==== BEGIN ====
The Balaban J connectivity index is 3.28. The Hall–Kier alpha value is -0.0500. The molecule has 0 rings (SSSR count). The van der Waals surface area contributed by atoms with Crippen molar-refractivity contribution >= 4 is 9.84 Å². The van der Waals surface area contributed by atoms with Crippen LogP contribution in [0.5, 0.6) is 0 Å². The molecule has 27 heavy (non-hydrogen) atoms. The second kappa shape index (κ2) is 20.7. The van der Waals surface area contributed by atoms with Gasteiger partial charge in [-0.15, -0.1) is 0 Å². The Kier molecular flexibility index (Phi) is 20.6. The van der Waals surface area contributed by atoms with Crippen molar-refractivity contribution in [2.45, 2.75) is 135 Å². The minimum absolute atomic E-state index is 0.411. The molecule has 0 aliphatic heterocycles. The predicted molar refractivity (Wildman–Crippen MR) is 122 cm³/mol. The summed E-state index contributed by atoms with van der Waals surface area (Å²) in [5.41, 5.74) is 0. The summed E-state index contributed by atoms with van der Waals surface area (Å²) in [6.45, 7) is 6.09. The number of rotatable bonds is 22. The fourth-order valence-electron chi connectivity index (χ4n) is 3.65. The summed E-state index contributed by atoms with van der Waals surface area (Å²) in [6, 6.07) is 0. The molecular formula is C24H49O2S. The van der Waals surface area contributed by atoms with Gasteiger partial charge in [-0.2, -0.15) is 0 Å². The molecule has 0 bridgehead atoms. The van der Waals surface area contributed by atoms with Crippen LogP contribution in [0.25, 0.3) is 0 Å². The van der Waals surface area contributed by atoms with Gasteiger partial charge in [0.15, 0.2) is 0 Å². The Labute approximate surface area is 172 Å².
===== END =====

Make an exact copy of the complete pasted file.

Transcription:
The Balaban J connectivity index is 3.28. The Hall–Kier alpha value is -0.0500. The molecule has 0 rings (SSSR count). The van der Waals surface area contributed by atoms with Crippen molar-refractivity contribution >= 4 is 9.84 Å². The van der Waals surface area contributed by atoms with Crippen LogP contribution in [0.5, 0.6) is 0 Å². The molecule has 27 heavy (non-hydrogen) atoms. The second kappa shape index (κ2) is 20.7. The van der Waals surface area contributed by atoms with Gasteiger partial charge in [-0.15, -0.1) is 0 Å². The Kier molecular flexibility index (Phi) is 20.6. The van der Waals surface area contributed by atoms with Crippen molar-refractivity contribution in [2.45, 2.75) is 135 Å². The minimum absolute atomic E-state index is 0.411. The molecule has 0 aliphatic heterocycles. The predicted molar refractivity (Wildman–Crippen MR) is 122 cm³/mol. The summed E-state index contributed by atoms with van der Waals surface area (Å²) in [5.41, 5.74) is 0. The summed E-state index contributed by atoms with van der Waals surface area (Å²) in [6.45, 7) is 6.09. The number of rotatable bonds is 22. The fourth-order valence-electron chi connectivity index (χ4n) is 3.65. The summed E-state index contributed by atoms with van der Waals surface area (Å²) in [6, 6.07) is 0. The molecular formula is C24H49O2S. The van der Waals surface area contributed by atoms with Gasteiger partial charge in [-0.2, -0.15) is 0 Å². The molecule has 0 bridgehead atoms. The van der Waals surface area contributed by atoms with Crippen LogP contribution in [0.25, 0.3) is 0 Å². The van der Waals surface area contributed by atoms with Gasteiger partial charge in [0.15, 0.2) is 0 Å². The Labute approximate surface area is 172 Å².